Case study on treatment of electronic waste by Philips Lighting
Case study on sustainable management in the food industry by Unilever
Case study on energy savings in the cement industry by Hormigones Uniland
Israeli case studies include:
Aviation industry case study by Israel Aerospace Industries.
Sustainable management in constructing a new industrial plant by Tnuva.
Minimization of wastes and energy savings through changes in the production processes of phosphate by Rotem Amfert Negev Ltd.
Prevention of greenhouse gas emissions and processing of waste as raw material for the cement industry by Nesher Israel Cement Enterprises.
Some 55 representatives of member states of the OECD (USA, Belgium, Germany, the Netherlands, Hungary, Japan, Mexico, Slovak Republic, Spain, Czech Republic, Finland, Korea, Canada, Switzerland and Sweden), the European Union, consultants and experts on sustainable materials management, private companies and representatives of other countries and international organizations including the United Nations, the Business and Industry Advisory Committee to the OECD (BIAC), international green organizations such as Friends of the Earth, representatives of global companies from South Africa and Brazil, as well as 30 Israeli participants are taking part in the workshop. In all, the workshop includes some 85 participants from Israel and abroad.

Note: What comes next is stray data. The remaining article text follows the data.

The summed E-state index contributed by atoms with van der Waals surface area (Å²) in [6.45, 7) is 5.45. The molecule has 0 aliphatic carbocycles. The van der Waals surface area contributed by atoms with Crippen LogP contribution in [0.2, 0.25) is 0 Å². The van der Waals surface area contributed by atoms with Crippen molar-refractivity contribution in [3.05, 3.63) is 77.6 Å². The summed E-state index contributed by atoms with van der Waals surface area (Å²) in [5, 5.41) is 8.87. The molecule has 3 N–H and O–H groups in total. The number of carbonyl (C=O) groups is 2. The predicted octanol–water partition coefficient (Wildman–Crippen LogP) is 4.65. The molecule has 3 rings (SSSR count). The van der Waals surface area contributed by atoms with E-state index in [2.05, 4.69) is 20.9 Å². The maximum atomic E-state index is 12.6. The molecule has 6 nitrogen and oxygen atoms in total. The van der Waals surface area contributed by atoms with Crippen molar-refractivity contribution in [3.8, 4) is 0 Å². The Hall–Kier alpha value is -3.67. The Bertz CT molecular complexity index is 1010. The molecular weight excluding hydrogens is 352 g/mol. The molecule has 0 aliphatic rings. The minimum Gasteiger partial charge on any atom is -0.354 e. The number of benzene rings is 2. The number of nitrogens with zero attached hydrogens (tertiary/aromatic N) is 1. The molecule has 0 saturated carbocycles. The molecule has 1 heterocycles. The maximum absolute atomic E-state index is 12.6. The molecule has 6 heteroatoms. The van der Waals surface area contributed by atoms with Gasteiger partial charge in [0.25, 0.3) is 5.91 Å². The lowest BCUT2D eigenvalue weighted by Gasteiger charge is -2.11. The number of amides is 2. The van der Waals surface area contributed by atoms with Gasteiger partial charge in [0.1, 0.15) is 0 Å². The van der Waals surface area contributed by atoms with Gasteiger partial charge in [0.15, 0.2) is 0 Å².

Integrated Solid Waste Management in Israel
On November 30, 2007, the OECD approved the roadmap for Israel’s accession to the OECD Convention, thus marking the formal launch of the membership process. Mr. Ilan Nissim, Director of the Solid Waste Management Division of the Ministry of Environmental Protection, who has represented Israel in an observer status in the Working Group on Waste Prevention and Recycling for the past three years, says that hosting the members of the group in Israel is an opportunity to present Israel’s solid waste management policy and the notable progress which has taken place in this area over the past decade.
To demonstrate some of these achievements in practice, the workshop was preceded by visits to the Hiriya transfer station and recycling site, where participants got a first hand look at innovative recycling and recovery installations and landfill rehabilitation activities, and to the Intel facility in Kiryat Gat where they were presented with the company’s environmental management systems.
The tours helped to highlight some of Israel’s major achievements since the 1990s, when waste was often illegally discarded in hundreds of dumps throughout the country, to the construction of state-of-the-art landfills, the growth in recycling to more than 20% in 2007 and the technological and legislative developments which have taken place in recent years, accompanied by a dramatic increase in awareness.
Representatives of the Ministry of Environmental Protection especially noted two major developments in 2007 -namely, imposition of a landfill levy and enactment of the Tire Disposal and Recycling Law, both of which came into effect in July 2007. These two legislative developments should bring about major progress in the waste market in Israel, significantly increasing recycling and recovery and promoting reduction at source and sustainable materials management. The presentation of these and other developments in the workshop should help promote the process of demonstrating Israel’s compliance with OECD’s instruments as the country makes its way along the roadmap to accession.